Engaging the media through social media

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Engaging the media through social media




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Presentations text content in Engaging the media through social media

Slide1

Engaging the media through social media

Jason PohlJuly 15, 2016

Slide2

Where we’re going

Introductions

How

it used to be

Why it’s better now

How journalists do journalism

How journalists use social media

How (good) PR folks use social media

The practice

Misperceptions and solutions

Questions

?

Slide3

About Me

Slide4

About You

Name

Department/organization

Explain your most memorable (good or bad) experience trying to pitch a story to a news organization? How did social media use factor into that experience?

Slide5

How it used to be (and why it’s better now)

P

ress

releases

 N

ews organization

 (Some) people (might) see it.

Slow

Less interactive

Difficult to control your message

Difficult to see to what extent the messaging was working

Limited audience

Slide6

How Media approach things today

Story generation

Facts, round-ups

Social

Reader-based

Immediate

REACH!

RESULTS!

Slide7

News values

ImpactTimelinessProminenceProximityUnusualConflictCurrency Human interest

Slide8

How journalists use SOCIAL MEDIA

News gathering toolTwitter alerts (breaking)Reciprocal connection with community Personality and branding Article sharingSelf promotionWhat the community is talking about

Slide9

How I collect and share news

INTERACTION.

Slide10

Personality and branding

How I use use social media

Slide11

How you can use social media to:

Share thoughts/events/other news items that are interestingResearch what else is happening in the fieldNetwork with other people (journalists) interested in similar fieldsVoice, brand, and control of your message

Slide12

Different ways to conceptualize this

Social Mediated

C

risis

C

ommunication

T

heory

Situational Crisis Communication Theory

Image Repair Theory, uses and gratification, credibility, among others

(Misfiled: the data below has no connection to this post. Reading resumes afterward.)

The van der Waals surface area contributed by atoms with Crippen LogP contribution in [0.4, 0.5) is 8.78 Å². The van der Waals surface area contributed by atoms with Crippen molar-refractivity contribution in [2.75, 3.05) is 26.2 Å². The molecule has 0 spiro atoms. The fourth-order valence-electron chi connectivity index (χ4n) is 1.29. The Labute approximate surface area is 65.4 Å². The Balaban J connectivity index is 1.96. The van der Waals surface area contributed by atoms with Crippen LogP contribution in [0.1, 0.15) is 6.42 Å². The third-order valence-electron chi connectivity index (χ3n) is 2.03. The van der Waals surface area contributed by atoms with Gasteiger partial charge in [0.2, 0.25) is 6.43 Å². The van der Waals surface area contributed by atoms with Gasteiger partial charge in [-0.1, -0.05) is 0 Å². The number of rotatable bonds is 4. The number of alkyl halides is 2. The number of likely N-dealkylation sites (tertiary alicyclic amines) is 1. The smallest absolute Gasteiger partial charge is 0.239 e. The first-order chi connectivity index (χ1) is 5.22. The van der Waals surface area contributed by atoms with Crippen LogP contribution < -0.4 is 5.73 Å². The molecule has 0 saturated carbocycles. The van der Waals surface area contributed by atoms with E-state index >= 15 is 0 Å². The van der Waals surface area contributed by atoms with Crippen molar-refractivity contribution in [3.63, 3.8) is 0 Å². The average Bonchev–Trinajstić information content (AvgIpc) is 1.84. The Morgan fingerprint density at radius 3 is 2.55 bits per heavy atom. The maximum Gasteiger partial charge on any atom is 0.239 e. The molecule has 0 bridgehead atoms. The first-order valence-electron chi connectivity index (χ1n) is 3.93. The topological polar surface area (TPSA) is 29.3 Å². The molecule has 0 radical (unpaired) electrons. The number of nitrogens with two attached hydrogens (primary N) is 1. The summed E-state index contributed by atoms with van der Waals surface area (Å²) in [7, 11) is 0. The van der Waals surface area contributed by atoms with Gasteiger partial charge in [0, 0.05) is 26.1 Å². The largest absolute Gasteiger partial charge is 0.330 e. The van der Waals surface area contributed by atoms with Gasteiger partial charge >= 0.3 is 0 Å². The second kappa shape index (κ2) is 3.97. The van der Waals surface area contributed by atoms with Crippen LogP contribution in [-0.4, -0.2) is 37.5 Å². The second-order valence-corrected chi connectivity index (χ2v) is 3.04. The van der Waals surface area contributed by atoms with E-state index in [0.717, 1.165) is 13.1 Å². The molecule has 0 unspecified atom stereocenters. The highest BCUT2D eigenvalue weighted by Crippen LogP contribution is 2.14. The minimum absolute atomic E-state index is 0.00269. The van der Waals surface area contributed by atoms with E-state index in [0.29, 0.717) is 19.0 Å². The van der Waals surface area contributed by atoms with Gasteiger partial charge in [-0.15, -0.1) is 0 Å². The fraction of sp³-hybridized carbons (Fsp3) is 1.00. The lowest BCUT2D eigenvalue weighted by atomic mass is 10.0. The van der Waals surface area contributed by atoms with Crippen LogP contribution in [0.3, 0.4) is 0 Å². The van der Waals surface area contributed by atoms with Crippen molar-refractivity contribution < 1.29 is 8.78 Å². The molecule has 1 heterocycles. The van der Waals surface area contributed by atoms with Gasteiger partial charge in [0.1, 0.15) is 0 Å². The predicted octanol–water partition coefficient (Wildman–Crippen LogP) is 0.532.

Implications for public relations, crisis communications, journalism, emergency management, community planning, sociology, risk assessment, linguistics

HAVE A PLAN AND KNOW WHY YOU HAVE THAT PLAN

Slide13

Social Mediated Crisis Communication MOdel

Distinguishes among multiple publics

Social media content creators

Social media followers

Social media inactives

Five primary factors that dictate how an organization will and should communicate

Crisis origin

Crisis type

Organizations infrastructure

Crisis message form

Crisis message source

Slide14

Blog-mediated crisis Communication model

Slide15

Social Mediated Crisis Communication Model

Slide16

Put another way

Slide17

So what?

Increasing amount of research offering very real

solutions

for what crisis communicators and planners should be doing (Veil et al., 2011)

Establish risk and crisis management policies and process approaches

Plan

pre-event

logistics

Partner

with the

public

L

isten

to the public’s concerns and understand the

audience

C

ommunicate

with honesty, candor and

openness

Collaborate

and coordinate with credible

sources

M

eet

the needs of the (traditional) media and remain

accessible

Communicate

with compassion, concern, and

empathy

A

ccept

uncertainty and

ambiguity

P

rovide

messages of self-

efficacy

Slide18

What this looks like in practice…

Slide19